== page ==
E15 attack renews PR feud between fuel industry’s ‘Hatfields and McCoys’

Source: Amanda Peterka, E&E reporter • Posted: Friday, May 25, 2012

The biofuels industry promised a swift response yesterday to petroleum producers’ attack on E15.

Tom Buis, CEO of ethanol trade group Growth Energy, said his industry would not let the debate over E15 to get away from it as the “food versus fuel” argument did a few years ago.

The final straw on E15, he said, was the oil industry’s promotion of a report showing E15 — gasoline blended with 15 percent ethanol — damaged car engines.

“If you go back a few years ago, one of the real critical components that our industry neglected to do was to push hard back on that bogus argument of food versus fuel. And it stuck,” Buis said. “And we’re not going to allow people to go out there with misinformation at a critical juncture.”

Buis called the report released last week by the oil-industry-funded Coordinating Research Council “scare tactics.” The study showed two popular car-engine models failed when run on E15 (Greenwire, May 16).

U.S. EPA has moved in recent years to open the U.S. fuel market to E15, approving it for use in cars from model year 2001 and newer. It recently approved the first registrations for ethanol producers that want to make the fuel blend.

The oil and auto industries have pushed back at every step, arguing the fuel would damage car engines and warning that widespread “misfueling” would occur by vehicles not approved for E15.

The industries pointed to the test released last week as “material evidence” that proves that their concerns about E15, and by extension the renewable fuel standard, have been legitimate.

“The results of just-completed engine testing of E15 by the Coordinating Research Council confirm that EPA did not perform due diligence and moved too quickly in its E15 vetting process,” said Jack Gerard, president and CEO of the American Petroleum Institute. “The tests provide strong evidence E15 could damage the engines of many cars and light trucks.”

But Buis said the petroleum industry was cherry-picking studies to discredit ethanol.

“If they’re going to go out there with these scare tactics, we’re not going to sit back and allow them to get away with it anymore,” he said. “That happened before, it hurt the industry, and it’s taken a long time to dig out.”

The back-and-forth between the ethanol and oil industries is nothing new. More ethanol used in the American fuel supply means less oil, and vice versa.

“The oil industry and ethanol industry are the Hatfields and McCoys of the liquid-fuels world,” said Paul Bledsoe, a senior adviser at the Bipartisan Policy Center. “They have had this feud since ethanol first appeared. So this is just the latest skirmish.”

Changing debate

The ethanol industry, Bledsoe said, fears it is losing big political battles after a big win in 2007 with passage of the renewable fuel standard mandating U.S. production of 36 billion gallons of biofuels a year by 2022.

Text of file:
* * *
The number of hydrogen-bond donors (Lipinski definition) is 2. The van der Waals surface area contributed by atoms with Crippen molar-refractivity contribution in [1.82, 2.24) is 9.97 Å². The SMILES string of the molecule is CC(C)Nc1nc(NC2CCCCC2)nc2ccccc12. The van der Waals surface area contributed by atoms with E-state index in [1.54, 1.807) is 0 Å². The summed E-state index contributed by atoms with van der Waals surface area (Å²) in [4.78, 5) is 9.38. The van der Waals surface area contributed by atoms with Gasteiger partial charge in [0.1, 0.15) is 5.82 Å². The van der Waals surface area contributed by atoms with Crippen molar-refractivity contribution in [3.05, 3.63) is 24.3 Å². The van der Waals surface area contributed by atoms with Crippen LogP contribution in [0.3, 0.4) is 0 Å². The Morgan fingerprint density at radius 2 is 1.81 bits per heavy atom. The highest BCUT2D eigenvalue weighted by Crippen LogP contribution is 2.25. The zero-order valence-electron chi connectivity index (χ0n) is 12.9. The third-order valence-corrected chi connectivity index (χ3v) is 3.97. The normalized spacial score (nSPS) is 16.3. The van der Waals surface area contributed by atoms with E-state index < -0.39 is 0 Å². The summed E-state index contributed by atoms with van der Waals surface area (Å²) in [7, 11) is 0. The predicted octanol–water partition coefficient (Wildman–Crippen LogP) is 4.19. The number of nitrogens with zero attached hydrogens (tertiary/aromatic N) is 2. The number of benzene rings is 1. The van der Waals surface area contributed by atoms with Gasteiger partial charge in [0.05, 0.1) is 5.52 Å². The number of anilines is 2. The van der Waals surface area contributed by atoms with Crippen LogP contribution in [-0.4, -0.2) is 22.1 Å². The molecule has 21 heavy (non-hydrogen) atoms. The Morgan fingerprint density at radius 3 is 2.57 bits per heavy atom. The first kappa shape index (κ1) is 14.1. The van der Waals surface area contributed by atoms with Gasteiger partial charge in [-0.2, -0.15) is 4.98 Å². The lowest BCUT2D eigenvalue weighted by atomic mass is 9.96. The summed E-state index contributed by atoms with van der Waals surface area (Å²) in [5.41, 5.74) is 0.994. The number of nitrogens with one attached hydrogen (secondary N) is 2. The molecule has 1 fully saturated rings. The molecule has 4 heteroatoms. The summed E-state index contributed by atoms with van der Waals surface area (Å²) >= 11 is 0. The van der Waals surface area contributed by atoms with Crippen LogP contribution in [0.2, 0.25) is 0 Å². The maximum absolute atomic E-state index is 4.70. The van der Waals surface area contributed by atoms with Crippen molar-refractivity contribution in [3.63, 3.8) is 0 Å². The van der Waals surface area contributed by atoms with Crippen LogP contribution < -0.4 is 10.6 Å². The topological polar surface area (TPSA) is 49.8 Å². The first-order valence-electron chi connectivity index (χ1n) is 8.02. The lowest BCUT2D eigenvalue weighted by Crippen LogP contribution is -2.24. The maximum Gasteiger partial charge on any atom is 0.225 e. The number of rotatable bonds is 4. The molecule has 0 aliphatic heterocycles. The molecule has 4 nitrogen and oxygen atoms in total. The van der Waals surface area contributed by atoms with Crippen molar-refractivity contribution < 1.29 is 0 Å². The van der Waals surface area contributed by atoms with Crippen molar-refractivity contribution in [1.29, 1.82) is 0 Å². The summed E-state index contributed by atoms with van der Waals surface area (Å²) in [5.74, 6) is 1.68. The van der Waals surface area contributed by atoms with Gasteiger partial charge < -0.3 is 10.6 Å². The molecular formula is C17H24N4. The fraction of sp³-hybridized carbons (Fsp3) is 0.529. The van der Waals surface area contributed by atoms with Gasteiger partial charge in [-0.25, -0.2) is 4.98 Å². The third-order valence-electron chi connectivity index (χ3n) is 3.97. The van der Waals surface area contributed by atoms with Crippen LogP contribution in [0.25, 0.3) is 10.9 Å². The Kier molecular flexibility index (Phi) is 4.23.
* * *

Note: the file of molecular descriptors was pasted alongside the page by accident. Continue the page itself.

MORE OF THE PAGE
Attitude toward the RFS and corn ethanol has soured on Capitol Hill, and last year, though willingly at the end, the industry lost its blenders tax credit.

High corn prices and concerns about indirect land-use changes have helped feed unfavorable opinions about ethanol, said Harry de Gorter, an economist at Cornell University.

Policymakers went from “swinging from pro biofuels or indifferent to ‘Holy cow, it’s not that great,'” he said.

At the same time, the oil industry has been riding a crest from increased domestic production and new production.

“It’s an interesting dynamic,” Bledsoe said. “That is to say, that sort of relative decline in the fortunes of ethanol in recent years and relative increase in oil industry’s.”

With the pressure coming from all sides, E15 has become the tipping point for the ethanol industry, he said.

But Wally Tyner, an energy economist at Purdue University, said the ethanol industry has always been aggressive in “countering anything not supportive of their positions.” While there may be more noise now, the ethanol industry did push back against the food-versus-fuel argument, or the debate over whether corn for ethanol was driving up food prices and taking over land previously used for food production.

One thing that has changed over the last several years is the number of groups involved in Capitol Hill debates.

“They’re more spread out,” Tyner said. “You used to just have the Renewable Fuels Association, and then Growth Energy came on, and the American Coalition for Ethanol, and National Corn Growers — you’ve got all these different groups. They try to work together, but they have a little bit different agendas.”

But the groups agree on one point: They all want E15 to succeed to expand the market for traditional ethanol and also for emerging cellulosic ethanol. Buis vowed to not make the study released last week “a defining moment” in the minds of either policymakers or the public.

He called its release a calculated PR move by the oil industry, noting that preliminary results were circulated a week before the U.S. Court of Appeals in the District of Columbia Circuit heard arguments on the industry’s challenge against EPA over its approval of E15.

But despite all the bickering inside the Beltway between the ethanol and oil industries, Tyner said the public is still not fully aware of E10 — ethanol blended with 10 percent gasoline — much less E15.

“It has not hit the radar screen,” he said.